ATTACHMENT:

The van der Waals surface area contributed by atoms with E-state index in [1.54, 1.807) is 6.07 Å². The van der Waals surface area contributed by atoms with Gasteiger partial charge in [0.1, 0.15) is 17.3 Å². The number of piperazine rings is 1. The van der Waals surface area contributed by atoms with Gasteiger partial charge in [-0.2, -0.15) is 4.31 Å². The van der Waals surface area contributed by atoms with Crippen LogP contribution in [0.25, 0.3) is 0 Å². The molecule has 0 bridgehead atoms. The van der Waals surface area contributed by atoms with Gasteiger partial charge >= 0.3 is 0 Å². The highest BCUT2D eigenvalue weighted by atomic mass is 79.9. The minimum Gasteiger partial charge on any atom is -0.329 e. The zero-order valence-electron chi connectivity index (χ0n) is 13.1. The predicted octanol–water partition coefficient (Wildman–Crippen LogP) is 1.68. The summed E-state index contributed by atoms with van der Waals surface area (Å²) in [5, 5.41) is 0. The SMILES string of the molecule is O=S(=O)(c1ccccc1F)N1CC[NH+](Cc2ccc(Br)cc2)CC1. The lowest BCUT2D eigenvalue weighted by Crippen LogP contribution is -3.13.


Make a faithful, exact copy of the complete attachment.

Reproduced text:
The van der Waals surface area contributed by atoms with E-state index in [1.54, 1.807) is 6.07 Å². The van der Waals surface area contributed by atoms with Gasteiger partial charge in [0.1, 0.15) is 17.3 Å². The number of piperazine rings is 1. The van der Waals surface area contributed by atoms with Gasteiger partial charge in [-0.2, -0.15) is 4.31 Å². The van der Waals surface area contributed by atoms with Crippen LogP contribution in [0.25, 0.3) is 0 Å². The molecule has 0 bridgehead atoms. The van der Waals surface area contributed by atoms with Gasteiger partial charge >= 0.3 is 0 Å². The highest BCUT2D eigenvalue weighted by atomic mass is 79.9. The minimum Gasteiger partial charge on any atom is -0.329 e. The zero-order valence-electron chi connectivity index (χ0n) is 13.1. The predicted octanol–water partition coefficient (Wildman–Crippen LogP) is 1.68. The summed E-state index contributed by atoms with van der Waals surface area (Å²) in [5, 5.41) is 0. The SMILES string of the molecule is O=S(=O)(c1ccccc1F)N1CC[NH+](Cc2ccc(Br)cc2)CC1. The lowest BCUT2D eigenvalue weighted by Crippen LogP contribution is -3.13.